This trackside report is brought to you by TheJudge13 guest writer Steve Davis
Editor’s note: TJ13 asked Steve to give an account of the experience this weekend in Malaysia from the perspective of a fan at the event. Steve has reported each day with his musings and observations. Thank you very much Steve and if you missed the other reports there are links to them below.
Today (Sunday) travelling to the circuit, it feels like something special is going on. The train is full of fans looking forward to the race. There is a lot of laughter filling the carriage. I hear quite a bit of talk about the chances of rain with one particularly loud Australian bloke who would apparently bet his house on it raining by 4pm.
When we get to the grandstand it’s very hot; hotter than it has been for the past couple of days. There are a few small clouds about but it doesn’t look like it’s going to rain at the moment. There is a flag on top of the tower grandstand that we’ve been watching for signs of which way the wind is blowing, at the moment it is very still. An announcement tells us rain is forecast for 5pm…
There are definitely more people around today, looking across to the main grandstand it is filling up quickly. The tower is strangely empty, tickets for it were sold out and I think it’d be a great place to watch from.
Searching for Asian food
I got talking to a British guy on the way to the grandstand that had been coming to the race for the past five years. He reckoned the left hand side of Grandstand F is the best place to watch the race as you can see the three corners in front of you, the hairpin and down both straights. My seat is off to the right hand side but I think it’ll be ok.
Also, I find out from him that previous years have seen a load of food and merchandise stalls in the area. There is nothing this year though, apart from the couple hawker stalls under the grandstand which forces people to travel around to the main entrance if they want more food choice or souvenirs. A trick missed by the circuit organisers.
That’s what we decided to do today, after the Super Series support race, hoping to find local food to eat. The options turned out to be Nando’s and KFC, which disappointed slightly as I was really expecting more Asian food. They produce it quickly in the food courts and hawker stalls every night in Chinatown. Don’t see why that couldn’t work at the track! It would add a unique Asian flavour to the event.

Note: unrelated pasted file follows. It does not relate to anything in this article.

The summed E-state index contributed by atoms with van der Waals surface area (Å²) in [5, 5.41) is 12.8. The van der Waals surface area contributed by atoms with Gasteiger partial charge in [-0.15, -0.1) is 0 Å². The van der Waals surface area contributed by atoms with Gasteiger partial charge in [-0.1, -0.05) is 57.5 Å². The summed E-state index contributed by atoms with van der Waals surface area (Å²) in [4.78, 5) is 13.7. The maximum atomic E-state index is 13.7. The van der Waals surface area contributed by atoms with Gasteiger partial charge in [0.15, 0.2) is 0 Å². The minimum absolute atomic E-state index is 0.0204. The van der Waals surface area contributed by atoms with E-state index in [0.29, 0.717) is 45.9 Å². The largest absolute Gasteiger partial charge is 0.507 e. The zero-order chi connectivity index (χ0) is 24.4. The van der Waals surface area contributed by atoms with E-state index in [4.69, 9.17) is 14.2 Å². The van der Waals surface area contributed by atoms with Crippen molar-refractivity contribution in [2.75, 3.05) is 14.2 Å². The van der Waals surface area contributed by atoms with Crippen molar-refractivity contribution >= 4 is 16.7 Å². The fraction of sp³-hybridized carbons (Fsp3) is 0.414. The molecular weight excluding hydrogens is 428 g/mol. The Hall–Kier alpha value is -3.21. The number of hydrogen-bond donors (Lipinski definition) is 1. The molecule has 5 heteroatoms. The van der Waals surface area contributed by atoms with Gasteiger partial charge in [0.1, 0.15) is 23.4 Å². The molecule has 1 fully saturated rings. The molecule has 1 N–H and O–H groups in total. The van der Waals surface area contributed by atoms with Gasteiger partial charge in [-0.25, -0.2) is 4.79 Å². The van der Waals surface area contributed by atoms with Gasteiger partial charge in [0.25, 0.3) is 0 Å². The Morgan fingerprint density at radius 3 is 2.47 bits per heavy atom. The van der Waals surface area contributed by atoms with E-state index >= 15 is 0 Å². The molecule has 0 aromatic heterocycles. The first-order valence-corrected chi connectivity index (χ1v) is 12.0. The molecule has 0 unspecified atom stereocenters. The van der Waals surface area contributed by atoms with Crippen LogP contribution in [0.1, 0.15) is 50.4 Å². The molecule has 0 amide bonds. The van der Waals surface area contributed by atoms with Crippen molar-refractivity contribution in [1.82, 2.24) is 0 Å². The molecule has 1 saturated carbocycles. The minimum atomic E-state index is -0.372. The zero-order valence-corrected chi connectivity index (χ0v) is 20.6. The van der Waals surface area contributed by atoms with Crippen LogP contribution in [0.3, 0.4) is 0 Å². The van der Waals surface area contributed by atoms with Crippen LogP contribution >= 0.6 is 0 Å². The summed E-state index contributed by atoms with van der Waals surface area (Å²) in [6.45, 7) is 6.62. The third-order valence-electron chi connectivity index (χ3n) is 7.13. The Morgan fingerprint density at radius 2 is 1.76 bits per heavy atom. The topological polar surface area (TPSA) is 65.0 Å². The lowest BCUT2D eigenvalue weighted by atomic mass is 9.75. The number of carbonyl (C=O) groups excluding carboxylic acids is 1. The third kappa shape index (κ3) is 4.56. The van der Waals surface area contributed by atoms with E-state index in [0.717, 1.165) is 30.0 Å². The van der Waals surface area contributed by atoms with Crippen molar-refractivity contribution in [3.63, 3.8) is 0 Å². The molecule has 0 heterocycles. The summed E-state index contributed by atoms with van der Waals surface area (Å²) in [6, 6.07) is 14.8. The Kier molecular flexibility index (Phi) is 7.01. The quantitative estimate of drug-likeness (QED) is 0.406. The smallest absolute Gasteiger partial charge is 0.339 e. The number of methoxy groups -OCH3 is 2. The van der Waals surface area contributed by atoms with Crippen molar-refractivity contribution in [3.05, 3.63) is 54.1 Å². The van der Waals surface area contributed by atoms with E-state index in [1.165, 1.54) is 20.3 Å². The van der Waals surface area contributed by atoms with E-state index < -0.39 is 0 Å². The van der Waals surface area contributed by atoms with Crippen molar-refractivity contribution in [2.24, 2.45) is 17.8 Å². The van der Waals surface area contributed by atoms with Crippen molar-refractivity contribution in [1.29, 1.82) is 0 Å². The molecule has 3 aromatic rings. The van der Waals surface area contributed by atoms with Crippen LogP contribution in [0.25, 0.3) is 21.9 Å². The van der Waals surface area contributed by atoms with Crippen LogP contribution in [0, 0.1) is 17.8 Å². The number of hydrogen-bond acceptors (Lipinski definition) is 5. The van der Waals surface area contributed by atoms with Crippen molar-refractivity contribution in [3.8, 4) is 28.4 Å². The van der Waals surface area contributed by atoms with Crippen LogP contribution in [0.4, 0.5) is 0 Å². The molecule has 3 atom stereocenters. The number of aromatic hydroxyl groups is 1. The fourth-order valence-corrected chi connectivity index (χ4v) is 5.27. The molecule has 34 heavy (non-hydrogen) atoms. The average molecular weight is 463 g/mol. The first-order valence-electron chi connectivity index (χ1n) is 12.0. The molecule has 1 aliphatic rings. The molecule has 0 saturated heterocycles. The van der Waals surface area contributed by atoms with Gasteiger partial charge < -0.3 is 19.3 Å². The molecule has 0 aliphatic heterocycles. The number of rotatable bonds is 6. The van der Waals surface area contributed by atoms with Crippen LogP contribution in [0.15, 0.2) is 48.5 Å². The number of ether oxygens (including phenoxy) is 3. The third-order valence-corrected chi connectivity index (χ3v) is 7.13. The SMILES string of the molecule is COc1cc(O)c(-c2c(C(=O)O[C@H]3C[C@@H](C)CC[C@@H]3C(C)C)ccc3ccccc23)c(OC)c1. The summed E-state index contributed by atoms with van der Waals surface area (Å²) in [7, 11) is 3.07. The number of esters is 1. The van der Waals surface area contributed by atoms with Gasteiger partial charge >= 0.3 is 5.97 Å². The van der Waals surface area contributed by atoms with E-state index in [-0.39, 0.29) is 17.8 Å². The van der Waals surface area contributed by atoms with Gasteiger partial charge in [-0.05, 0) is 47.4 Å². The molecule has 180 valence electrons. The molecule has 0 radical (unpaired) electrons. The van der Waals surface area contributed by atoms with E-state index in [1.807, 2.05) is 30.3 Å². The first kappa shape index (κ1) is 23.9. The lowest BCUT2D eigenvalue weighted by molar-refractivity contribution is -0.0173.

As for the merchandise, team stuff is stupidly overpriced as usual. I try and get a t-shirt specific to each race as a souvenir of the event. Unfortunately for the Sepang International Circuit, I don’t really want something with the initials ‘SIC’ on it. There are a couple options without so I elect for one of those.
Waiting for the race to start
Back in Grandstand F I realise my view of the big screen is interrupted by a support pillar. Block A, row P, seat 25, in case you’re interested. Not that having a screen is really necessary; I could watch it on one of those at home, but it would at least give me a rough idea of who’s in what position during the race.
If the PA system decides to start working the majority of the commentary will be in Malaysian. The only word of that I’ve learnt so far is ‘merkasi’ (thank you), which probably won’t get me too far. Not a word Formula One drivers are generally all that accustomed to.
I spot the friends I’ve made over the past couple days nearby; there are spare seats next to them so I join them. Grandstand is mostly full now with just a few empty seats here and there. I reckon there must be about 4-5,000 people in this section now. It’s very hot still and there is only one stall selling water which of course causes enormous queues, stretching the length of the grandstand. It’s looking cloudy back towards KL but clear blue skies are overhead.
The Finnish couple with the flag are back and they’ve brought some friends with them. Their t-shirts spell out the name ‘KIMI’ and they begin to noisily chant his name and clap, trying to get everyone to join in. It’s very welcome addition to the atmosphere as it’s been pretty quiet so far. The Malaysian’s love it, getting the group to pose for photos. They happily comply.
The PA system springs to life just in time for the one minute silence for flight MH370. An air display was due shortly before the race but I guess this was also cancelled as a mark of respect.
As an unexpected bonus we can see the grid from our seats allowing me to witness the start of a Grand Prix for the first time. It was a pretty cool sight hearing them roar away from the line from the other side of the circuit. Everyone appears to get away cleanly, then we lose sight of them until turn 5 and everyone cheers as the cars scream past us into turn 7.
Something must have happened to Raikkonen, he’s moving very slowly as he passes, and going around the hairpin we see the right rear tyre fly off his car, luckily for him the entrance to the pits is right there. The Finnish fans don’t look happy; they chant his name again the next time he goes by.